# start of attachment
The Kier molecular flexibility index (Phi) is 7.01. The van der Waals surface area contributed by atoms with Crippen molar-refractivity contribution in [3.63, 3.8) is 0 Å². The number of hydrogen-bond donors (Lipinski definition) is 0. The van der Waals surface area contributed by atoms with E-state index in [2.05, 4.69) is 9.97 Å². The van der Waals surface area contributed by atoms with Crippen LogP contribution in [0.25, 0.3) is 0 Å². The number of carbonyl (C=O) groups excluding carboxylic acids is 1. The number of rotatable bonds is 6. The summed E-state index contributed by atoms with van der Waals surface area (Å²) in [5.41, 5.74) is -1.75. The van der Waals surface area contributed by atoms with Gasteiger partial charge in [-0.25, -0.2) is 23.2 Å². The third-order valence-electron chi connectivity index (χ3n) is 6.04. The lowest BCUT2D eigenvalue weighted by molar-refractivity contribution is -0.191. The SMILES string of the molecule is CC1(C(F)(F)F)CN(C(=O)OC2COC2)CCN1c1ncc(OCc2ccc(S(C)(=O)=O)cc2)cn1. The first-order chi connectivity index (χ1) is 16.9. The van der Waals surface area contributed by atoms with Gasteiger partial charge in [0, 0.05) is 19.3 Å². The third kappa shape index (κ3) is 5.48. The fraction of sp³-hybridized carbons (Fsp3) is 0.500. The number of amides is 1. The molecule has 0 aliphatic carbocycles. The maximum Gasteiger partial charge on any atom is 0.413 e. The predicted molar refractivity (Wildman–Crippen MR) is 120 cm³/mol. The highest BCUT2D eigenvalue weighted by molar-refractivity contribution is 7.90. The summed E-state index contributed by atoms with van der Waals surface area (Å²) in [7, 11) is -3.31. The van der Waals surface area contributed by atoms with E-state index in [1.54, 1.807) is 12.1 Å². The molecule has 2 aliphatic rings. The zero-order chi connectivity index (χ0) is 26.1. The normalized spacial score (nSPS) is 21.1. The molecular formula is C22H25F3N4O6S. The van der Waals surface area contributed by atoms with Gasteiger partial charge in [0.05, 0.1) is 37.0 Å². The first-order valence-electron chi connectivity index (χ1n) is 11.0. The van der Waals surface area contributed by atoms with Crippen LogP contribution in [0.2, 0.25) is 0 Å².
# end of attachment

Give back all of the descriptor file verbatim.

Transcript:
The Kier molecular flexibility index (Phi) is 7.01. The van der Waals surface area contributed by atoms with Crippen molar-refractivity contribution in [3.63, 3.8) is 0 Å². The number of hydrogen-bond donors (Lipinski definition) is 0. The van der Waals surface area contributed by atoms with E-state index in [2.05, 4.69) is 9.97 Å². The van der Waals surface area contributed by atoms with Crippen LogP contribution in [0.25, 0.3) is 0 Å². The number of carbonyl (C=O) groups excluding carboxylic acids is 1. The number of rotatable bonds is 6. The summed E-state index contributed by atoms with van der Waals surface area (Å²) in [5.41, 5.74) is -1.75. The van der Waals surface area contributed by atoms with Gasteiger partial charge in [-0.25, -0.2) is 23.2 Å². The third-order valence-electron chi connectivity index (χ3n) is 6.04. The lowest BCUT2D eigenvalue weighted by molar-refractivity contribution is -0.191. The SMILES string of the molecule is CC1(C(F)(F)F)CN(C(=O)OC2COC2)CCN1c1ncc(OCc2ccc(S(C)(=O)=O)cc2)cn1. The first-order chi connectivity index (χ1) is 16.9. The van der Waals surface area contributed by atoms with Gasteiger partial charge in [0, 0.05) is 19.3 Å². The third kappa shape index (κ3) is 5.48. The fraction of sp³-hybridized carbons (Fsp3) is 0.500. The number of amides is 1. The molecule has 0 aliphatic carbocycles. The maximum Gasteiger partial charge on any atom is 0.413 e. The predicted molar refractivity (Wildman–Crippen MR) is 120 cm³/mol. The highest BCUT2D eigenvalue weighted by molar-refractivity contribution is 7.90. The summed E-state index contributed by atoms with van der Waals surface area (Å²) in [7, 11) is -3.31. The van der Waals surface area contributed by atoms with E-state index in [1.54, 1.807) is 12.1 Å². The molecule has 2 aliphatic rings. The zero-order chi connectivity index (χ0) is 26.1. The normalized spacial score (nSPS) is 21.1. The molecular formula is C22H25F3N4O6S. The van der Waals surface area contributed by atoms with Gasteiger partial charge in [0.05, 0.1) is 37.0 Å². The first-order valence-electron chi connectivity index (χ1n) is 11.0. The van der Waals surface area contributed by atoms with Crippen LogP contribution in [0.2, 0.25) is 0 Å².